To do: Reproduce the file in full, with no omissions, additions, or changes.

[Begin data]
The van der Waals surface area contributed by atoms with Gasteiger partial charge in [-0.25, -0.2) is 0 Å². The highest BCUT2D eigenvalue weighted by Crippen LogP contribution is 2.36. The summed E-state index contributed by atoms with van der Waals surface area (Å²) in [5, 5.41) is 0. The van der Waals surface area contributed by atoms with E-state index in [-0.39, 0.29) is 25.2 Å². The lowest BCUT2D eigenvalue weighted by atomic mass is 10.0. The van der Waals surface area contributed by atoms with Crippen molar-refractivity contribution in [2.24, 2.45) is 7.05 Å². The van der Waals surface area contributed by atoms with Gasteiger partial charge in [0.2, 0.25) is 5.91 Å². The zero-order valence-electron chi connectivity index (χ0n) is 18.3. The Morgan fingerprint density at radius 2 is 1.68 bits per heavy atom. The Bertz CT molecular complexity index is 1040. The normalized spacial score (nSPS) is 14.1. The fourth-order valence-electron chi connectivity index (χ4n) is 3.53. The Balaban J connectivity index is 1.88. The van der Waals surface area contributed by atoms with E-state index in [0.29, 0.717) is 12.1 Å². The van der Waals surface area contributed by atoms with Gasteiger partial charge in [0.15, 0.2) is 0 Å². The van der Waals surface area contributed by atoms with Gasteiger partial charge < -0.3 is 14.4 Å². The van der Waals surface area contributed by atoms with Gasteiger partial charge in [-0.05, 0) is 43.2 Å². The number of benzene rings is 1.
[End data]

The van der Waals surface area contributed by atoms with Gasteiger partial charge in [-0.25, -0.2) is 0 Å². The highest BCUT2D eigenvalue weighted by Crippen LogP contribution is 2.36. The summed E-state index contributed by atoms with van der Waals surface area (Å²) in [5, 5.41) is 0. The van der Waals surface area contributed by atoms with E-state index in [-0.39, 0.29) is 25.2 Å². The lowest BCUT2D eigenvalue weighted by atomic mass is 10.0. The van der Waals surface area contributed by atoms with Crippen molar-refractivity contribution in [2.24, 2.45) is 7.05 Å². The van der Waals surface area contributed by atoms with Gasteiger partial charge in [0.2, 0.25) is 5.91 Å². The zero-order valence-electron chi connectivity index (χ0n) is 18.3. The Morgan fingerprint density at radius 2 is 1.68 bits per heavy atom. The Bertz CT molecular complexity index is 1040. The normalized spacial score (nSPS) is 14.1. The fourth-order valence-electron chi connectivity index (χ4n) is 3.53. The Balaban J connectivity index is 1.88. The van der Waals surface area contributed by atoms with E-state index in [0.29, 0.717) is 12.1 Å². The van der Waals surface area contributed by atoms with Gasteiger partial charge in [0.15, 0.2) is 0 Å². The van der Waals surface area contributed by atoms with Gasteiger partial charge < -0.3 is 14.4 Å². The van der Waals surface area contributed by atoms with Gasteiger partial charge in [-0.05, 0) is 43.2 Å². The number of benzene rings is 1.